Parties have a lot riding on N.Y.-20 race

The outcome of Tuesday’s special-election race in upstate New York will have major ramifications on party leaders inside the Washington Beltway.

The party that wins the election to fill the House seat vacated by now-Sen. Kirsten GillibrandKirsten GillibrandSunday shows preview: Lawmakers prepare for SCOTUS confirmation hearings before election Sunday shows preview: Justice Ginsburg dies, sparking partisan battle over vacancy before election Suburban moms are going to decide the 2020 election MORE (D) will seize political momentum. But it will also inflate — or puncture — the power base of high-profile politicians on both sides of the aisle, including President Obama.

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Should Democrat Scott Murphy win, it will be seen as a boost for Obama, and for his economic stimulus package. And it would be another indication that Republicans are still picking up the pieces from the 2006 and 2008 elections.

If Republican Jim Tedisco triumphs, the GOP will claim that Obama’s policies are unpopular and that it is starting the long road back to reclaiming control of Congress.

Special elections can be harbingers of shifting tides. In May 1994, Rep. Ron Lewis’s (R-Ky.) victory in a special election to replace a longtime Democrat was a sign of what was to come six months later.

Democratic special-election wins in GOP-held seats in Illinois, Mississippi and Louisiana in 2008 were a prelude to the party’s major pickups last fall. Yet the GOP win in the 2006 special election to replace ex-Rep. Randy “Duke” Cunningham (R-Calif.) provided a false, and temporary, sense of security for Republicans.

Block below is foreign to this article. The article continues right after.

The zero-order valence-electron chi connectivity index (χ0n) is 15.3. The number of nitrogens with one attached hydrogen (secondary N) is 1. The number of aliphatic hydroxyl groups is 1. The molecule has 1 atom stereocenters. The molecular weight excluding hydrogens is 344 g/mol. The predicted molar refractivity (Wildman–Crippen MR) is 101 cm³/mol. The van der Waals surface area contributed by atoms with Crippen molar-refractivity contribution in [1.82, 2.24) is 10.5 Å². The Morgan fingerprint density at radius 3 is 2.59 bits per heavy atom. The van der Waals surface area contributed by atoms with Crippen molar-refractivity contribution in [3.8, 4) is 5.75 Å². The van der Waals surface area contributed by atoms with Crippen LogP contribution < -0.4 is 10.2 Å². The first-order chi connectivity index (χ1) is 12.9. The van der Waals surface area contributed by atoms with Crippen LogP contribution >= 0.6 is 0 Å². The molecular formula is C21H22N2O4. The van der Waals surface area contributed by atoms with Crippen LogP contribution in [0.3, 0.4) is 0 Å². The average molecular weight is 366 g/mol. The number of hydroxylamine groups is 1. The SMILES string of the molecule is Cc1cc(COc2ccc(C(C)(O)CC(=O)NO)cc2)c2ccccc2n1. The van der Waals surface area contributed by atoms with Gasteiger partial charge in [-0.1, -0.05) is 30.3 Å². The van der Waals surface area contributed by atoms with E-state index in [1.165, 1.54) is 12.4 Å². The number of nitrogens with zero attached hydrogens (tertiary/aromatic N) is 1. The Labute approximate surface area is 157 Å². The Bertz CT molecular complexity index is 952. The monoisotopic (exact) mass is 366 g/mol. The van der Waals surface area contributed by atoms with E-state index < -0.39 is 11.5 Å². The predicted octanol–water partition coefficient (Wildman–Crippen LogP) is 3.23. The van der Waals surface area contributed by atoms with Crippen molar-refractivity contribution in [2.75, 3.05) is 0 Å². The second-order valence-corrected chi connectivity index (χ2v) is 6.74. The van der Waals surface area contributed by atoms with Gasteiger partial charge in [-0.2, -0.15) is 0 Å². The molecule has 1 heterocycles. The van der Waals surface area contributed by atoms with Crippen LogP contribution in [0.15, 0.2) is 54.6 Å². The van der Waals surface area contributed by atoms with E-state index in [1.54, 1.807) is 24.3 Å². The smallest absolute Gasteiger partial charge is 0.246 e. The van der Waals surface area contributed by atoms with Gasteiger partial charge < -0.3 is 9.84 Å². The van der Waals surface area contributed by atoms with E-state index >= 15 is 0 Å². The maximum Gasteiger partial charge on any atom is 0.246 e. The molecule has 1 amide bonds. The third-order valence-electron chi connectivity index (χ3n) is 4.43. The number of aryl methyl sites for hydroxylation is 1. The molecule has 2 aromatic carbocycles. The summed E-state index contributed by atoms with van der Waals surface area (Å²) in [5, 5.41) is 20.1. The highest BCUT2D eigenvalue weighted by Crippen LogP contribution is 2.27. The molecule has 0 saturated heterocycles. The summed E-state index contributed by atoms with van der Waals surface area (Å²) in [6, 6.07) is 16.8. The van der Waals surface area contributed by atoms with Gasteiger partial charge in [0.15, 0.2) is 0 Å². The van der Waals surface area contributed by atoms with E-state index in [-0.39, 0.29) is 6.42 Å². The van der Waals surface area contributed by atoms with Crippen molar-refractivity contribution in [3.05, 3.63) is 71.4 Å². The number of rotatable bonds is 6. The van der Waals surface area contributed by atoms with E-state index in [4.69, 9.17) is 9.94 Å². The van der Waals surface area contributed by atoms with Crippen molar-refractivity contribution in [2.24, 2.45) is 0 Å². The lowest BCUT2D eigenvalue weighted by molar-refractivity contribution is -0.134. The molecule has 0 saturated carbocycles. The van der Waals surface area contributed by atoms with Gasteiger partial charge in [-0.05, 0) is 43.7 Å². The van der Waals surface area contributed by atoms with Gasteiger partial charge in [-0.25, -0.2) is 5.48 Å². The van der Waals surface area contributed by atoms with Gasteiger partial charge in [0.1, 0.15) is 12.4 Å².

Recent polls have shown that Murphy, a venture capitalist, has a slight edge over Assemblyman Tedisco. But neither candidate seeking the suburban Albany seat has broken out of the low-40 percentage range, making turnout even more important than usual.

But regardless of who shows up at the polls, the implications of Tuesday’s election are much broader than whether Democrats end up having 254 or 255 seats in the lower chamber. The Murphy/Tedisco race is psychological for both parties, with much on the line for so many of Washington’s powerbrokers. A breakdown of the personalities and the policies follow.

•  President Obama. The president hasn’t done much to help Murphy in a district where registered Republicans outnumber Democratic voters by a margin of 70,000. Obama waited until last week to endorse Murphy, and has certainly not gone out of his way to keep the seat in Democrats’ hands. But the outcome of the race will be viewed as a referendum on Obama, who carried the district by three percentage points in November, according to data compiled by swingstateproject.com.

• The economic stimulus. A win for Murphy, who has played up his support for the stimulus legislation, would be a significant win for the controversial $787 billion law. Tedisco’s meandering stance on whether he would back the measure coincided with Murphy’s rise in the polls. Tedisco’s final “no” position on it, however, was helped by this month’s AIG bonus scandal, because the stimulus failed to thwart those payments.

•  Democratic Congressional Campaign Committee Chairman Chris Van Hollen (Md.). For Van Hollen, who gained a net 24 seats as head of the DCCC in the 2008 cycle, the challenge is to stand out from his predecessor, White House Chief of Staff Rahm Emanuel. The race will be Van Hollen’s first test without Emanuel looking over his shoulder. Van Hollen’s investment of nearly $600,000 in the race through Thursday will be scrutinized for its effectiveness, especially with the DCCC mired in debt. A win could aid Van Hollen’s desire to advance up the Democratic leadership ladder.